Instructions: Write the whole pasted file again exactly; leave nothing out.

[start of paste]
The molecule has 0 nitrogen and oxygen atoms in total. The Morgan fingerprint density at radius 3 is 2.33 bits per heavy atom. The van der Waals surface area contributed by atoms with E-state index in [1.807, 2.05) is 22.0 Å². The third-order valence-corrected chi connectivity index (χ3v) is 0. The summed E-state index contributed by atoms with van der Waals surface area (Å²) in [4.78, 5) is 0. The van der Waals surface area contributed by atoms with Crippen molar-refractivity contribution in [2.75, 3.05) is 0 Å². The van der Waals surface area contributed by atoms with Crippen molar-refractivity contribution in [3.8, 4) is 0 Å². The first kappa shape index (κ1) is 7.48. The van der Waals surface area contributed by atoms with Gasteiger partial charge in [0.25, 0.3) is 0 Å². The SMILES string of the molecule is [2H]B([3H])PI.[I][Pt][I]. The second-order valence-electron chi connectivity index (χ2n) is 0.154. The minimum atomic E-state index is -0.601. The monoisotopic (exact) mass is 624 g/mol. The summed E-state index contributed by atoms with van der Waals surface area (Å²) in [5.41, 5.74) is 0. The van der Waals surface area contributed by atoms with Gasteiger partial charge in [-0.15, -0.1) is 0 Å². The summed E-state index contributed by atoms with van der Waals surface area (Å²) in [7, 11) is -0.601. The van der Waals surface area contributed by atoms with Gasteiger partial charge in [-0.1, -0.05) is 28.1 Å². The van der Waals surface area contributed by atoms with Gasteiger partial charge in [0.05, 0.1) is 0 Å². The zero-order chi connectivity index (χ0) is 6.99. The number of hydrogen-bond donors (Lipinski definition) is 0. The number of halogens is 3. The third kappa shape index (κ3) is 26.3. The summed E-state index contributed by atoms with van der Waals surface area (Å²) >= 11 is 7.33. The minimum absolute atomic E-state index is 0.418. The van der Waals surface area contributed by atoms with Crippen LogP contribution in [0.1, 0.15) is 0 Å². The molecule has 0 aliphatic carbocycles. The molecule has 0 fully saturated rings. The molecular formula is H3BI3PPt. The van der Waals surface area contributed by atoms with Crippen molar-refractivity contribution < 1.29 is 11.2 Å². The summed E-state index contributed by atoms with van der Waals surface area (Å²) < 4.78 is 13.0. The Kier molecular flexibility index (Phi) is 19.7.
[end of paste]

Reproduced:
The molecule has 0 nitrogen and oxygen atoms in total. The Morgan fingerprint density at radius 3 is 2.33 bits per heavy atom. The van der Waals surface area contributed by atoms with E-state index in [1.807, 2.05) is 22.0 Å². The third-order valence-corrected chi connectivity index (χ3v) is 0. The summed E-state index contributed by atoms with van der Waals surface area (Å²) in [4.78, 5) is 0. The van der Waals surface area contributed by atoms with Crippen molar-refractivity contribution in [2.75, 3.05) is 0 Å². The van der Waals surface area contributed by atoms with Crippen molar-refractivity contribution in [3.8, 4) is 0 Å². The first kappa shape index (κ1) is 7.48. The van der Waals surface area contributed by atoms with Gasteiger partial charge in [0.25, 0.3) is 0 Å². The SMILES string of the molecule is [2H]B([3H])PI.[I][Pt][I]. The second-order valence-electron chi connectivity index (χ2n) is 0.154. The minimum atomic E-state index is -0.601. The monoisotopic (exact) mass is 624 g/mol. The summed E-state index contributed by atoms with van der Waals surface area (Å²) in [5.41, 5.74) is 0. The van der Waals surface area contributed by atoms with Gasteiger partial charge in [-0.15, -0.1) is 0 Å². The summed E-state index contributed by atoms with van der Waals surface area (Å²) in [7, 11) is -0.601. The van der Waals surface area contributed by atoms with Gasteiger partial charge in [-0.1, -0.05) is 28.1 Å². The van der Waals surface area contributed by atoms with Gasteiger partial charge in [0.05, 0.1) is 0 Å². The zero-order chi connectivity index (χ0) is 6.99. The number of hydrogen-bond donors (Lipinski definition) is 0. The number of halogens is 3. The third kappa shape index (κ3) is 26.3. The summed E-state index contributed by atoms with van der Waals surface area (Å²) >= 11 is 7.33. The minimum absolute atomic E-state index is 0.418. The van der Waals surface area contributed by atoms with Crippen LogP contribution in [0.1, 0.15) is 0 Å². The molecule has 0 aliphatic carbocycles. The molecule has 0 fully saturated rings. The molecular formula is H3BI3PPt. The van der Waals surface area contributed by atoms with Crippen molar-refractivity contribution < 1.29 is 11.2 Å². The summed E-state index contributed by atoms with van der Waals surface area (Å²) < 4.78 is 13.0. The Kier molecular flexibility index (Phi) is 19.7.